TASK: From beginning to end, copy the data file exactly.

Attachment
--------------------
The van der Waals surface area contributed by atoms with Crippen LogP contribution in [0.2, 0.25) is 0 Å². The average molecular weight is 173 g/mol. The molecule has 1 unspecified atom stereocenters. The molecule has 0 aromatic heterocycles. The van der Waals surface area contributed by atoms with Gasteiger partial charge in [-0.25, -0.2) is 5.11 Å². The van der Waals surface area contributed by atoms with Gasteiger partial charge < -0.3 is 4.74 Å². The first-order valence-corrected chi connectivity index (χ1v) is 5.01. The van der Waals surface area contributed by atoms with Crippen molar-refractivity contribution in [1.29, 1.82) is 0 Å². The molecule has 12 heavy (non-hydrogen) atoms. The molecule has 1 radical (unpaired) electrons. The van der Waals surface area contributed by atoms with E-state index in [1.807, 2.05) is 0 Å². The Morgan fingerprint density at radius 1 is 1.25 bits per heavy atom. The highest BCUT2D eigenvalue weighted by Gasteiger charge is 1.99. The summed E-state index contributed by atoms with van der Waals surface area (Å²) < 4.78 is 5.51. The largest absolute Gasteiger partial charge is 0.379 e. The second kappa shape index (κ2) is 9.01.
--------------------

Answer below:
The van der Waals surface area contributed by atoms with Crippen LogP contribution in [0.2, 0.25) is 0 Å². The average molecular weight is 173 g/mol. The molecule has 1 unspecified atom stereocenters. The molecule has 0 aromatic heterocycles. The van der Waals surface area contributed by atoms with Gasteiger partial charge in [-0.25, -0.2) is 5.11 Å². The van der Waals surface area contributed by atoms with Gasteiger partial charge < -0.3 is 4.74 Å². The first-order valence-corrected chi connectivity index (χ1v) is 5.01. The van der Waals surface area contributed by atoms with Crippen molar-refractivity contribution in [1.29, 1.82) is 0 Å². The molecule has 12 heavy (non-hydrogen) atoms. The molecule has 1 radical (unpaired) electrons. The van der Waals surface area contributed by atoms with E-state index in [1.807, 2.05) is 0 Å². The Morgan fingerprint density at radius 1 is 1.25 bits per heavy atom. The highest BCUT2D eigenvalue weighted by Gasteiger charge is 1.99. The summed E-state index contributed by atoms with van der Waals surface area (Å²) < 4.78 is 5.51. The largest absolute Gasteiger partial charge is 0.379 e. The second kappa shape index (κ2) is 9.01.